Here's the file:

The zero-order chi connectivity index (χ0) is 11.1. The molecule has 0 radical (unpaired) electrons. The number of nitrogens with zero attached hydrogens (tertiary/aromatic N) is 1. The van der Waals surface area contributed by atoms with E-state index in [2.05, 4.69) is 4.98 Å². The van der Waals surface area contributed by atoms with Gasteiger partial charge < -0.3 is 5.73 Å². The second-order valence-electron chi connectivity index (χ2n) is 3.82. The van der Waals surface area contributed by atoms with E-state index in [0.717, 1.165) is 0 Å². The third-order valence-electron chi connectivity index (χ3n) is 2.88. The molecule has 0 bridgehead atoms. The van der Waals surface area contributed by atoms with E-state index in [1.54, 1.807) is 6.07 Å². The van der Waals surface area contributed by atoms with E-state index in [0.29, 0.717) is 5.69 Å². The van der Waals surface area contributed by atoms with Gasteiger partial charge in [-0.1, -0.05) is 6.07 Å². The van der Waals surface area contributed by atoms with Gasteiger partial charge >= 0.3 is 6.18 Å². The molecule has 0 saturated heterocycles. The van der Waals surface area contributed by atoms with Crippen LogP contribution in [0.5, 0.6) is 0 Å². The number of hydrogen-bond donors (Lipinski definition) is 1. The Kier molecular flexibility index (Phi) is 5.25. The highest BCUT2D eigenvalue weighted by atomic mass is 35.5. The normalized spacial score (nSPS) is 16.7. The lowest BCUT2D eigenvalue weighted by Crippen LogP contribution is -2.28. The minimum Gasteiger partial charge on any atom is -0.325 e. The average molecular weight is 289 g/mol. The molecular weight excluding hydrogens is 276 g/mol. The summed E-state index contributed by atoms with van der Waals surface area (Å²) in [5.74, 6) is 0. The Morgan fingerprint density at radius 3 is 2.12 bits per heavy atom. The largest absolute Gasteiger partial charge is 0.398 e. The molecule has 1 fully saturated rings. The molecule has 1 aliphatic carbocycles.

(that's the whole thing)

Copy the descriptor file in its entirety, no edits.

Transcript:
The zero-order chi connectivity index (χ0) is 11.1. The molecule has 0 radical (unpaired) electrons. The number of nitrogens with zero attached hydrogens (tertiary/aromatic N) is 1. The van der Waals surface area contributed by atoms with E-state index in [2.05, 4.69) is 4.98 Å². The van der Waals surface area contributed by atoms with Gasteiger partial charge < -0.3 is 5.73 Å². The second-order valence-electron chi connectivity index (χ2n) is 3.82. The van der Waals surface area contributed by atoms with E-state index in [0.717, 1.165) is 0 Å². The third-order valence-electron chi connectivity index (χ3n) is 2.88. The molecule has 0 bridgehead atoms. The van der Waals surface area contributed by atoms with E-state index in [1.54, 1.807) is 6.07 Å². The van der Waals surface area contributed by atoms with E-state index in [0.29, 0.717) is 5.69 Å². The van der Waals surface area contributed by atoms with Gasteiger partial charge in [-0.1, -0.05) is 6.07 Å². The van der Waals surface area contributed by atoms with Gasteiger partial charge >= 0.3 is 6.18 Å². The molecule has 0 saturated heterocycles. The van der Waals surface area contributed by atoms with Crippen LogP contribution in [0.5, 0.6) is 0 Å². The number of hydrogen-bond donors (Lipinski definition) is 1. The Kier molecular flexibility index (Phi) is 5.25. The highest BCUT2D eigenvalue weighted by atomic mass is 35.5. The normalized spacial score (nSPS) is 16.7. The lowest BCUT2D eigenvalue weighted by Crippen LogP contribution is -2.28. The minimum Gasteiger partial charge on any atom is -0.325 e. The average molecular weight is 289 g/mol. The molecular weight excluding hydrogens is 276 g/mol. The summed E-state index contributed by atoms with van der Waals surface area (Å²) in [5.74, 6) is 0. The Morgan fingerprint density at radius 3 is 2.12 bits per heavy atom. The largest absolute Gasteiger partial charge is 0.398 e. The molecule has 1 fully saturated rings. The molecule has 1 aliphatic carbocycles.